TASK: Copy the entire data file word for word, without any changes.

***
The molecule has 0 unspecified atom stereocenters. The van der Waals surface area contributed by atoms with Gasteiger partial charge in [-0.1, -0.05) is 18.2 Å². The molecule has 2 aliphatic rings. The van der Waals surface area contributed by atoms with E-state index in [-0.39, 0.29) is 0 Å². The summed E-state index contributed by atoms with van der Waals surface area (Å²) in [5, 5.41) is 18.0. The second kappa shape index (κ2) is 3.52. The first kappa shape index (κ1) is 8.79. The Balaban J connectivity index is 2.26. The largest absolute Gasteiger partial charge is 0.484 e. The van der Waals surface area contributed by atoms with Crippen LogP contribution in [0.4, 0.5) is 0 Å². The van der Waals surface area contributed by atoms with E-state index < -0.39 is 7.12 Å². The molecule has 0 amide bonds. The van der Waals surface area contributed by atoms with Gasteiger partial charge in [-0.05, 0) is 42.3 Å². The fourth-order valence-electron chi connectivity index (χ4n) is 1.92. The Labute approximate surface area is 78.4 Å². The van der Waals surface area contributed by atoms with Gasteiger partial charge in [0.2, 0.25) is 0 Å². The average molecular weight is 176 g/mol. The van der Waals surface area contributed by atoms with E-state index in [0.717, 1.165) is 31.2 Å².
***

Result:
The molecule has 0 unspecified atom stereocenters. The van der Waals surface area contributed by atoms with Gasteiger partial charge in [-0.1, -0.05) is 18.2 Å². The molecule has 2 aliphatic rings. The van der Waals surface area contributed by atoms with E-state index in [-0.39, 0.29) is 0 Å². The summed E-state index contributed by atoms with van der Waals surface area (Å²) in [5, 5.41) is 18.0. The second kappa shape index (κ2) is 3.52. The first kappa shape index (κ1) is 8.79. The Balaban J connectivity index is 2.26. The largest absolute Gasteiger partial charge is 0.484 e. The van der Waals surface area contributed by atoms with Crippen LogP contribution in [0.4, 0.5) is 0 Å². The van der Waals surface area contributed by atoms with E-state index < -0.39 is 7.12 Å². The molecule has 0 amide bonds. The van der Waals surface area contributed by atoms with Gasteiger partial charge in [-0.05, 0) is 42.3 Å². The fourth-order valence-electron chi connectivity index (χ4n) is 1.92. The Labute approximate surface area is 78.4 Å². The van der Waals surface area contributed by atoms with Gasteiger partial charge in [0.2, 0.25) is 0 Å². The average molecular weight is 176 g/mol. The van der Waals surface area contributed by atoms with E-state index in [0.717, 1.165) is 31.2 Å².